Everyone involved in sports is well aware of the 'All You Can Eat' craze that has provided a healthy boost to single game ticket sales. It is amazing how popular this simple offer has become with the general fanbase. But doesn't this fan reaction relay a strong message to sports marketers? Right now, fans are looking for new ways to derive value out of their game experience. Gone are the days where consumers are satisfied with just having a ticket to experience a game live. With escalating ticket prices, sports marketers need to constantly develop new ideas to show consumers value.
Here are a few notes on the 'All You Can Eat' craze:
- Currently, nearly half of the major league baseball teams have added All-You-Can-Eat seats in their ballparks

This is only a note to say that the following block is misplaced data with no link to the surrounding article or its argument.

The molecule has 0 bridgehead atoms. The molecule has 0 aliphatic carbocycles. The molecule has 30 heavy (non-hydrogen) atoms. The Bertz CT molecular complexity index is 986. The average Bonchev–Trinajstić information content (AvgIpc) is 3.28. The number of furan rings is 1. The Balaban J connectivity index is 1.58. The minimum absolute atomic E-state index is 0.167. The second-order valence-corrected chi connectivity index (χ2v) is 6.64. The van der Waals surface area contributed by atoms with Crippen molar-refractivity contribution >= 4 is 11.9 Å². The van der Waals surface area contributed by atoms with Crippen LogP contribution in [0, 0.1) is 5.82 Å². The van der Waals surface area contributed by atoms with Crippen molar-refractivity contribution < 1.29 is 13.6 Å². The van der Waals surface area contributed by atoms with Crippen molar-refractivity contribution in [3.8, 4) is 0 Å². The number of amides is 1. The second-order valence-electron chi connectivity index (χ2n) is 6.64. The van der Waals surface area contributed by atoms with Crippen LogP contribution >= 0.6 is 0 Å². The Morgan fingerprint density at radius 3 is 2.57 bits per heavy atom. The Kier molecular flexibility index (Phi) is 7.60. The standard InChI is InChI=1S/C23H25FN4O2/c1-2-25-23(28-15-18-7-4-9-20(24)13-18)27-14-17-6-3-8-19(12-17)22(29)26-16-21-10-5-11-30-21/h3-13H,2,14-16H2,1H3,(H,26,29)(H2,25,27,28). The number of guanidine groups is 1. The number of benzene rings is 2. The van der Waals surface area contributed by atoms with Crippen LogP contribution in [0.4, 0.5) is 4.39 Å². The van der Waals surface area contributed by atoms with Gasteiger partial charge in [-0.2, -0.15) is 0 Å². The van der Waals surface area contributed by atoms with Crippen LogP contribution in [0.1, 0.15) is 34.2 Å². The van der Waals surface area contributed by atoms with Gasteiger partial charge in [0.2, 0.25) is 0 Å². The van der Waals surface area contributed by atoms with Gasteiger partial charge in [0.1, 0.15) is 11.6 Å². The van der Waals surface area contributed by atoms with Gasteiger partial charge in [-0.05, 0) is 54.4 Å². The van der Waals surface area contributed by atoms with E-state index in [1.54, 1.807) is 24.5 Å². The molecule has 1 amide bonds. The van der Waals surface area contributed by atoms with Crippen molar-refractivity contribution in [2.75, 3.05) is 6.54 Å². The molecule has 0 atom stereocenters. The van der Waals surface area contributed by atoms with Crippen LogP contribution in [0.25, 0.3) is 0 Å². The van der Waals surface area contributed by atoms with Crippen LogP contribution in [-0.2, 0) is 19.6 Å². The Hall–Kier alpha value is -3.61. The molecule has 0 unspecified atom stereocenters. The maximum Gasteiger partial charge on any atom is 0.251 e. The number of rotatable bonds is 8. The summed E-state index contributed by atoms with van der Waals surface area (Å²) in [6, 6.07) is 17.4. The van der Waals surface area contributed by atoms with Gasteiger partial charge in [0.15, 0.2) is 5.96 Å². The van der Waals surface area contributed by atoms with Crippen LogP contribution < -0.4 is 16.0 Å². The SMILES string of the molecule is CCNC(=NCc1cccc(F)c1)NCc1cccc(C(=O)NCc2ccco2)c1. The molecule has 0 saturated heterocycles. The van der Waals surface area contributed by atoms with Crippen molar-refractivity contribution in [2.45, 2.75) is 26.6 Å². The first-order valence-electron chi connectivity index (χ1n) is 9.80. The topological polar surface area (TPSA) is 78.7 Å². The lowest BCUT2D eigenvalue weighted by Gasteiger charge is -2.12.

- The Toronto Blue Jays are charging fans $39 for an outfield seat and an endless supply of hotdogs, peanuts, popcorn, nachos, and soft drinks. In total, the Blue Jays have opened up 1,600 seats for the All-You-Can-Eat option
- Nine (9) NHL teams currently offer All-You-Can-Eat opportunities
- Six (6) NBA teams are offering All-You-Can Eat sections
- Several NASCAR tracks are offering All-You-Can Eat
But when is enough, enough? When will the health activists begin to criticize professional teams for encouraging fans to endulge in unhealthy eats? It is time for sports marketers to get a little more creative with their ticket opportunities before they get caught up in the negative media surrounding the promotion of unhealthy eating. The All-You-Can-Eat is hot right now, but the criticsm and backlash will soon be hotter.
3.31.08 - Quick Update: Countering the All-You-Can-Eat trend, the Minnesota Timberwolves recently partnered with Life Time Fitness to offer a ticket package the team considers "the healthiest game experience around." Through the exclusive offer, fans will receive a $35 ticket, a turkey sandwich, a bag of pretzels, a fruit cup, a water/juice, and a one-day family pass to Life Time Fitness - all for the low price of $25! (Source: SBD, 3.31.08)